These old people were certainly presumptuous, weren't they? I mean, really, thinking that they were descended directly from the Gods. Not just this Saxon scribe, either. Snorri says as much in the the Heimkringla, Saxo Grammaticus says the same in the Gesta Danorum, and that rascal, the Venerable Bede also noted it. We moderns can't be descended from the Gods because, as it has been handed over to us from the Christians, the Moslems, the Jews, and some of the oriental religion which has been translated into a hodge-podge by the wishy-washy New Age, Gods, by nature, are omnipotent, extremely mystical, and far above ordinary humans. But what if this information that we take for granted, i.e. "we can't be descended from the Gods," is wrong?
There is a good possibility that the word "god" did not mean exactly the same thing in the pre-Viking Era as it does now. We moderns have a tendency to assume that it always meant the same thing. After all, a chair is a chair no matter what period of time we are talking about (well, the details may have been a little different, but basically it is recognizable as the same thing , at least, from the standpoint of function). When we talk about a "god," though, we are talking about much more than a "thing"; we have to concede that along with the idea comes certain qualitative and quantitative issues which do not necessarily have the same stability over time as an object does.
Talking about a titled person, even though the actual person may not change over time (which they do, really), the significance of the title will. For example, "king" does mean the same thing now as it did in the early Viking Age. Kingdoms at that time were rather smallish (compared to modern standards). A king could well afford to know most of his subjects and could walk across his kingdom in a day or two. Nowadays, a king would be hard-pressed to be able to drive around his country on a freeway in the same amount of time. Kings and Presidents, these days, carry a lot of weight in their decisions (possibly more than they should be allowed), but this was not so in the early Viking Era. Not having yet given up all control in their lives, freemen set it like this: Kings made a suggestion and the rest of the village council (made up of members of the community) would decide if it were to be followed or not. Tacitus says in the beginning of Chapter 7 of Germania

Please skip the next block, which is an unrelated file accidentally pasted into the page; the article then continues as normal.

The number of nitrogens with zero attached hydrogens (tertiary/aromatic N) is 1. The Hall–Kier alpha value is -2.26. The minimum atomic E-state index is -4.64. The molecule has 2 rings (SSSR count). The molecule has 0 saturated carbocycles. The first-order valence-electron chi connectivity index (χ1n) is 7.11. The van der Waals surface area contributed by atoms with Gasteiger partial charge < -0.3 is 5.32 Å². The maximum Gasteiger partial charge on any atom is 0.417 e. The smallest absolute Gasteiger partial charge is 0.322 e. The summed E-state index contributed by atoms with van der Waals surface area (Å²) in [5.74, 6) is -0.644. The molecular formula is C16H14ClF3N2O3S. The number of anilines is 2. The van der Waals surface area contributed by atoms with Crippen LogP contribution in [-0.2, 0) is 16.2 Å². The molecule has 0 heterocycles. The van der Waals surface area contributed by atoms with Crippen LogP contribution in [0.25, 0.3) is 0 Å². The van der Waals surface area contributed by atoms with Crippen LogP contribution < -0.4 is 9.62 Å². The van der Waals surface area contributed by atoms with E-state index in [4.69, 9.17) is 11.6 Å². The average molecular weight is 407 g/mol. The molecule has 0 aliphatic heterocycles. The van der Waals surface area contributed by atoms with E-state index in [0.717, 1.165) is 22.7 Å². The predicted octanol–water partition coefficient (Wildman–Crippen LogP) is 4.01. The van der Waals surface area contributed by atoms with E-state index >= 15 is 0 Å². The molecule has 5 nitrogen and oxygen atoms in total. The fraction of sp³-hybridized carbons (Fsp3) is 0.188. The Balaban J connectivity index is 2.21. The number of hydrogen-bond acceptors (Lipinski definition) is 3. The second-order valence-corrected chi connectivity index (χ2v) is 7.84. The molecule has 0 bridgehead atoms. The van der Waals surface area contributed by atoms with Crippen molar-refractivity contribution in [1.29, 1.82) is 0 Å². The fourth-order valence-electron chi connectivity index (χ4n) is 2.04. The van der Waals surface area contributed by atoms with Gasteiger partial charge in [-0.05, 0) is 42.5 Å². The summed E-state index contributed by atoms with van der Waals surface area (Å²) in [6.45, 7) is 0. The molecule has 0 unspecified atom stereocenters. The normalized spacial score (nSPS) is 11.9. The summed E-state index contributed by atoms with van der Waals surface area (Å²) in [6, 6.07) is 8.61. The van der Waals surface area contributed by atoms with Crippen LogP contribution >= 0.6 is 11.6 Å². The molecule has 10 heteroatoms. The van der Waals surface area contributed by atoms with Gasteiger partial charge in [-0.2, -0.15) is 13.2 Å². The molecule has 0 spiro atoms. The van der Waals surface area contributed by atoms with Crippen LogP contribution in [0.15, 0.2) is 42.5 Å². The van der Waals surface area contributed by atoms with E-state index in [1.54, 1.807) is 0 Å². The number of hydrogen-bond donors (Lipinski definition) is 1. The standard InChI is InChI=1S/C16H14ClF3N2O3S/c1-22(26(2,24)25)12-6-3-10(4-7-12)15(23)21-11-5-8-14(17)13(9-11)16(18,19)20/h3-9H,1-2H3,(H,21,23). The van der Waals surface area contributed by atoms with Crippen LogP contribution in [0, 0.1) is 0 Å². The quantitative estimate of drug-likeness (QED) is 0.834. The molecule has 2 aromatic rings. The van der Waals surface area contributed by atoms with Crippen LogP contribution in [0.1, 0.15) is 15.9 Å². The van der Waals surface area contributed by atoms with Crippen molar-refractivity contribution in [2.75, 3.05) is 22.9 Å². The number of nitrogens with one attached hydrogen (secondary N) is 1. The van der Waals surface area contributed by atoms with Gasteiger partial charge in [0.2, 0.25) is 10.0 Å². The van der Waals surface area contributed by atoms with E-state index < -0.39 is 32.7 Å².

"They choose their kings for their noble birth, their commanders for their valour. The power of even kings is not absolute or arbitrary." (Tacitus, H. Mattingly, trans., Tacitus: The Agricola and the Germania (Penguin Classics; London) 1970, p. 107.
Foote and Wilson in The Viking Achievement write
"The king derived his special nature from his paternal ancestors but his real powers were firmly regarded as lent him by the people. . . .The old Frostathing Law says: 'No man shall make an attack on another, neither the king nor anyone else. And if the king does this, then an arrow message shall be sent round all the [eight] fylke, and he is to be sought out and killed if he is found. And if he escapes, he is never to return to the country.' The king was subject to the law, not above it" (p.138).
These days, we aren't even allowed to make a joke about the king (or President, if you live in the U. S. A.) without that the remark goes into some file in the intelligence agency under our name. Things have certainly changed over the years and kings have gained in power somehow.
The view of politics becomes the spiritual cosmography of a people. Interactions between man and king mirrors the interaction between man and a God. When the head political figure becomes unavailable to the common man for audience, so does a God become also unavailable hiding behind priests, gurus, and other professional bull-shitters. Views of the Afterlife also fall into this "mirroring." It's almost as easy to get into Paradise as it is to get into the palace or the White House; everybody loves to spout off about how they are going to get there someday. Name-dropping is a custom that has become popular for the weekend shaman (or, in the case of the weekend heathen, seiðman of little sands and small seas).
From this Seiðman's experience, Gods are not often run across in the Otherworld. Far more common are the inhabitants of the Villages of the Dead in Helheim.
Gods can be disobeyed or even tricked.
They are mortal, of this world (Yggdrasil/ Laræþ), and are
subject to the whims of Their Norns as we are subject to the whims
of ours. (Note: read Snorri's Prose Edda for a discussion
of the different Norns; Umo Holmberg also has a chapter in his Finno-Ugric
Mythology dealing with this.) The Gods are powerful by Their heritage;
They have enormous amounts of luck doled out as Their fate, but They are
not omnipotent by a longshot.
Want to worship the Gods? Seek to
understand Their mortality as well as Their power. Look at the Frostaþing
Law [above] again, reread the Hávamál one more time,
then go out and do your First Ancestors honor.